Windows always does things differently to Linux, and this is almost always a problem, because Linux gets them right.
NUMA is the one exception I know of. Linux got it wrong, and Windows did it differently, and Windows did it right.
Linux has a system-wide policy which controls NUMA, and this is applied whenever a page is paged back in after being paged out. The upshot is you’ll get the system-wide NUMA policy, unless you pin your pages into memory so they can’t be paged. You youself in your application cannot control your NUMA behaviour. It’s controlled in the OS.
Windows does what you’d think would be done : when you make an allocation, you specify the NUMA node, and the OS tries as hard as it can to keep those pages in that node.
So this was all good and fine and clear until this week when I realised something.
I’ve been working on the test application for the position-independent data structures. They are intended for use with shared memory, where the shared memory has different virtual addresses in the difference processes; the data structures internally are using offsets rather than proper virtual memory addresses.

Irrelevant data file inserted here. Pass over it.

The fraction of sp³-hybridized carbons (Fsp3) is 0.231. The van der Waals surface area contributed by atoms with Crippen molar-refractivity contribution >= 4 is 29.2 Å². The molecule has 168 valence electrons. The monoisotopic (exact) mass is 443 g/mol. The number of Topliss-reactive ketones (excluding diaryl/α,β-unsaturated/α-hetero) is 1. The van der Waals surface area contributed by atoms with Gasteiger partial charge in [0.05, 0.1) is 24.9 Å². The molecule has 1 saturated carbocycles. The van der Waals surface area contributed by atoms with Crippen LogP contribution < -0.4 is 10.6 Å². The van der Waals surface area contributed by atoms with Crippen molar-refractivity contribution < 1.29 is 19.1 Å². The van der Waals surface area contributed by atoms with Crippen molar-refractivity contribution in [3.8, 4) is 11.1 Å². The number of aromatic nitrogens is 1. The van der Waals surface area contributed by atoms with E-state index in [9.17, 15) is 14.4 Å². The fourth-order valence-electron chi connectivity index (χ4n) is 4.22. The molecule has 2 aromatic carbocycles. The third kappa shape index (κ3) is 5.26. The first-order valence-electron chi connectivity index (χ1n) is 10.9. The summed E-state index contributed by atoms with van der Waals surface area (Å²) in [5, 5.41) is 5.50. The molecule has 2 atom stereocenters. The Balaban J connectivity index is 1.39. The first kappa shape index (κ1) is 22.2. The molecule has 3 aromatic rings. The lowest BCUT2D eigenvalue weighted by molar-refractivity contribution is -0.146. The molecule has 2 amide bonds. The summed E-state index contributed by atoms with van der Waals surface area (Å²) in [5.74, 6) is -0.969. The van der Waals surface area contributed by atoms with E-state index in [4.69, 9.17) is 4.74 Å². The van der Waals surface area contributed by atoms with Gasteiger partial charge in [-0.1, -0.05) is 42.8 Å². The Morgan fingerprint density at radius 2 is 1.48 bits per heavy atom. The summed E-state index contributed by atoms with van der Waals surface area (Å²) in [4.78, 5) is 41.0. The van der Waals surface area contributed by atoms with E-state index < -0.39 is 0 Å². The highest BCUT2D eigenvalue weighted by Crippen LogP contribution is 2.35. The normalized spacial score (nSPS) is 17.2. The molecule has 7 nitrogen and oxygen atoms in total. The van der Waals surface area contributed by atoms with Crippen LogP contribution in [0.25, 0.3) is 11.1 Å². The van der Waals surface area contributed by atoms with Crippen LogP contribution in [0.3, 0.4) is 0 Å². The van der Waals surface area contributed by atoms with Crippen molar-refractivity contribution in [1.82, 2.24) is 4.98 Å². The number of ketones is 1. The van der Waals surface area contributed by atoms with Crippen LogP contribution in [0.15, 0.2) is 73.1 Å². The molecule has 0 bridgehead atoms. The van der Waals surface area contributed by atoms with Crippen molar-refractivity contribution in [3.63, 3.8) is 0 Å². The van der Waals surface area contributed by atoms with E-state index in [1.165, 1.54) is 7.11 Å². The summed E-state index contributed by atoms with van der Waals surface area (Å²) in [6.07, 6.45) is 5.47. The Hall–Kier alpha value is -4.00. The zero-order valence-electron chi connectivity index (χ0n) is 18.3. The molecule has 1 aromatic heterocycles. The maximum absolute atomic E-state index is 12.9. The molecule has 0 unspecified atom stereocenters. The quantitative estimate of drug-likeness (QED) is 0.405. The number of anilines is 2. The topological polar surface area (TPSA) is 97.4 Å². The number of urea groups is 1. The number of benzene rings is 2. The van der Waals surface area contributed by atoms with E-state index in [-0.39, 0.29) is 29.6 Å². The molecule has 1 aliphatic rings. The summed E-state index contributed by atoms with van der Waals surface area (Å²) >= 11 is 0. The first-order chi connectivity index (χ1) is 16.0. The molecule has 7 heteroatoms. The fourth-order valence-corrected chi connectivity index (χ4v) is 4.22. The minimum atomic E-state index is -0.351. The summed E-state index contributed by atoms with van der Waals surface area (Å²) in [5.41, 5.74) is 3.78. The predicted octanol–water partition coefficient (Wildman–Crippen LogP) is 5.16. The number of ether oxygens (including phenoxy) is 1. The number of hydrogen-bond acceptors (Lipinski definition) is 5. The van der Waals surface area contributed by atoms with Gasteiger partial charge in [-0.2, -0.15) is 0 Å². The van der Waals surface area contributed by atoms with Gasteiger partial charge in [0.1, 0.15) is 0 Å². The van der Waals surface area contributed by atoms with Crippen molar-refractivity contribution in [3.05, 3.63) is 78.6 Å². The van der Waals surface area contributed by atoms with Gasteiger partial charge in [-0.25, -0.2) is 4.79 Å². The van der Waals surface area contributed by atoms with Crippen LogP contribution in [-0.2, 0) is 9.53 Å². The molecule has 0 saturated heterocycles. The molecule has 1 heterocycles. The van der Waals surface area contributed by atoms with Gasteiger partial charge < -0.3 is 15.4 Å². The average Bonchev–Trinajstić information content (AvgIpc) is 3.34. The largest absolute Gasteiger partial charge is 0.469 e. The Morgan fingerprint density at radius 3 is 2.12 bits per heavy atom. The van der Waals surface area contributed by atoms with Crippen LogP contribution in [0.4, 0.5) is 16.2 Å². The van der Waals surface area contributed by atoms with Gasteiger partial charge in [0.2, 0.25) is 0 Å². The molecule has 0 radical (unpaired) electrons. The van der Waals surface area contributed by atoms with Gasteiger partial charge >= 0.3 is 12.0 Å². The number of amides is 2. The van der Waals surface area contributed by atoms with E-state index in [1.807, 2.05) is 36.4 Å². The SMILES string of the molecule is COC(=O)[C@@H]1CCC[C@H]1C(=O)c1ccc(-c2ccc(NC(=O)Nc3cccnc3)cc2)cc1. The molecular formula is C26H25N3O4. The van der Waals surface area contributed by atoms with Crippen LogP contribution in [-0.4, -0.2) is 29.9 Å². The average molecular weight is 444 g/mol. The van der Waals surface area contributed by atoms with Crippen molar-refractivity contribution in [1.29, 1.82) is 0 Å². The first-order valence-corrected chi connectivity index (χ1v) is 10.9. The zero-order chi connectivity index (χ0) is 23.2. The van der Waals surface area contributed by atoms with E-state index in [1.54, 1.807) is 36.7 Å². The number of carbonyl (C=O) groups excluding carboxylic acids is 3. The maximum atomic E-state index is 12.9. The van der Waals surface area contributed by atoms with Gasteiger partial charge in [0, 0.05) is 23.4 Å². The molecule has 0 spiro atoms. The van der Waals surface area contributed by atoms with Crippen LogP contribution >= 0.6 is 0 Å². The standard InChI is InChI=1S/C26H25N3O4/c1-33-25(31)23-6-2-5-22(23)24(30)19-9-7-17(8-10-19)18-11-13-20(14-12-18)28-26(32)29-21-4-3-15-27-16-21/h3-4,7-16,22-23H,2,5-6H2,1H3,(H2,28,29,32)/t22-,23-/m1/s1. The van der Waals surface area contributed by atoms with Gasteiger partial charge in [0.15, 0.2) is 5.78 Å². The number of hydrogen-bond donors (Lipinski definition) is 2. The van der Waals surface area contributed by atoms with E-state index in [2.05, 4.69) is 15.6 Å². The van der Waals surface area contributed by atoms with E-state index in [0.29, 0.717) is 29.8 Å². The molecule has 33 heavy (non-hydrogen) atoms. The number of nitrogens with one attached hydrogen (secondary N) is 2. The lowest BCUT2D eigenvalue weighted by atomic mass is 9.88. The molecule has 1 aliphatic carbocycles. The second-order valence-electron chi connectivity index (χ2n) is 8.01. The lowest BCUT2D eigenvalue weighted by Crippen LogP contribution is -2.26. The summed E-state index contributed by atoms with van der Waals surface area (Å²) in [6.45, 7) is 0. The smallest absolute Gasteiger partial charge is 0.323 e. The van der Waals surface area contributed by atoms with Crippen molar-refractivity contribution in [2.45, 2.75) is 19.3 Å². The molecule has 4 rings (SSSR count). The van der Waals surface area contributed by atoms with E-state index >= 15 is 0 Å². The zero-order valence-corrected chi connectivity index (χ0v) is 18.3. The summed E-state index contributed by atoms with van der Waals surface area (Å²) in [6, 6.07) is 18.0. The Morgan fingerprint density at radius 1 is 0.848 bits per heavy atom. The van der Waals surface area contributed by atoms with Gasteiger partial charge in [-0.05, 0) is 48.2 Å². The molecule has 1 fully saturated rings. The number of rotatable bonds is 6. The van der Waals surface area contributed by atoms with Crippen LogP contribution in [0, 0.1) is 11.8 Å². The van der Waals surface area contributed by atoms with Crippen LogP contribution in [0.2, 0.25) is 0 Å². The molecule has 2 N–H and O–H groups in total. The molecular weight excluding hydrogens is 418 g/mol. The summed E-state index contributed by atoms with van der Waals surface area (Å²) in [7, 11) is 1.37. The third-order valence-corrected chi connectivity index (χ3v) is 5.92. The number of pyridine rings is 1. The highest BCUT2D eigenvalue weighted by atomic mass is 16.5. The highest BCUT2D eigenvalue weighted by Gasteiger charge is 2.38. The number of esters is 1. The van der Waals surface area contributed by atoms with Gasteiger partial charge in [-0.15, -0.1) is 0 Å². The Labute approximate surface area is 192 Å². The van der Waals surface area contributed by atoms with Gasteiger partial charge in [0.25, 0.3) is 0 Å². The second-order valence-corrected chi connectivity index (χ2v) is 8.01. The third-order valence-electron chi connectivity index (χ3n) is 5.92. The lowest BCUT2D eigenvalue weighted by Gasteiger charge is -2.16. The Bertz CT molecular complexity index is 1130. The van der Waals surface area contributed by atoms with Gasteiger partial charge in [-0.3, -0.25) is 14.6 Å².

The new test application actually combines the test and the benchmark applications.
With the benchmarks, you want to be NUMA aware and take advantage of it. That means you need to pass in to the benchmark library a block of memory in each NUMA node, so it can put data in the correct places.
Now we see the problem – with shared memory, the data structure state, and all its elements, must be in the same single allocation.
How can you have one allocation per NUMA node *and* shared memory? because that means you have multiple allocations.
Suddenly Linux looks like it’s doing the right thing. Say you select striped allocations – your pages in any given allocation are striped over NUMA nodes. Okay, it’s not what you really want in your app – you want more fine grained control – but at least you’re able to *do* something meaningful with NUMA *within a single allocation*.
On Windows, where an allocation specifies its NUMA node, you just can’t do this.
You could in theory actually still make things work. In the data structure state, you’d have an array, which shows the address ranges for each allocation, and when you get hold of an offset (by popping an element from a freelist, say) you can then figure out *which* address range it is in, and so know the start of that range, and so figure out the actual virtual address represented by that offset.
Here though obviously you’re needing to do an array scan per freelist access, which is really not what you want.
Ironically, it’s on Windows where the position independent stuff really matters, because there are no locking primitives on Windows which are cross-process.